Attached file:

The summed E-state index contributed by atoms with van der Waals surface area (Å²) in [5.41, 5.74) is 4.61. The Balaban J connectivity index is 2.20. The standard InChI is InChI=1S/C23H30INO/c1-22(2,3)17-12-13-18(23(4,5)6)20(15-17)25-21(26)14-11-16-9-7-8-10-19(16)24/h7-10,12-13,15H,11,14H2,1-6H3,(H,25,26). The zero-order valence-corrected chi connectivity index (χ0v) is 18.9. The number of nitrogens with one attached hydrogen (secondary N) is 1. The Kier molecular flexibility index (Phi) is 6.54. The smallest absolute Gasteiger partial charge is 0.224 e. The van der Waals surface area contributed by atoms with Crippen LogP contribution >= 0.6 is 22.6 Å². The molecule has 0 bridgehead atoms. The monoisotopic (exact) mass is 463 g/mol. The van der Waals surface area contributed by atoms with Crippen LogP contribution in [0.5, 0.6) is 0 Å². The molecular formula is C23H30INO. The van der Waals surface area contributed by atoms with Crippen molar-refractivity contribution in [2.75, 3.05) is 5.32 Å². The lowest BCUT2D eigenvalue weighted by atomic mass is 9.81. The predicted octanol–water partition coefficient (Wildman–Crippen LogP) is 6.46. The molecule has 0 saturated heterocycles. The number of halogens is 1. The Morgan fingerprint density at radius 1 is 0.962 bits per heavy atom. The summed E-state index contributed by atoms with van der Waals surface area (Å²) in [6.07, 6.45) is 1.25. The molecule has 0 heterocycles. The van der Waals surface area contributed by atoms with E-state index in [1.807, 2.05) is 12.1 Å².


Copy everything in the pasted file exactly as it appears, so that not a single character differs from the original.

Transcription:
The summed E-state index contributed by atoms with van der Waals surface area (Å²) in [5.41, 5.74) is 4.61. The Balaban J connectivity index is 2.20. The standard InChI is InChI=1S/C23H30INO/c1-22(2,3)17-12-13-18(23(4,5)6)20(15-17)25-21(26)14-11-16-9-7-8-10-19(16)24/h7-10,12-13,15H,11,14H2,1-6H3,(H,25,26). The zero-order valence-corrected chi connectivity index (χ0v) is 18.9. The number of nitrogens with one attached hydrogen (secondary N) is 1. The Kier molecular flexibility index (Phi) is 6.54. The smallest absolute Gasteiger partial charge is 0.224 e. The van der Waals surface area contributed by atoms with Crippen LogP contribution >= 0.6 is 22.6 Å². The molecule has 0 bridgehead atoms. The monoisotopic (exact) mass is 463 g/mol. The van der Waals surface area contributed by atoms with Crippen LogP contribution in [0.5, 0.6) is 0 Å². The molecular formula is C23H30INO. The van der Waals surface area contributed by atoms with Crippen molar-refractivity contribution in [2.75, 3.05) is 5.32 Å². The lowest BCUT2D eigenvalue weighted by atomic mass is 9.81. The predicted octanol–water partition coefficient (Wildman–Crippen LogP) is 6.46. The molecule has 0 saturated heterocycles. The number of halogens is 1. The Morgan fingerprint density at radius 1 is 0.962 bits per heavy atom. The summed E-state index contributed by atoms with van der Waals surface area (Å²) in [6.07, 6.45) is 1.25. The molecule has 0 heterocycles. The van der Waals surface area contributed by atoms with E-state index in [1.807, 2.05) is 12.1 Å².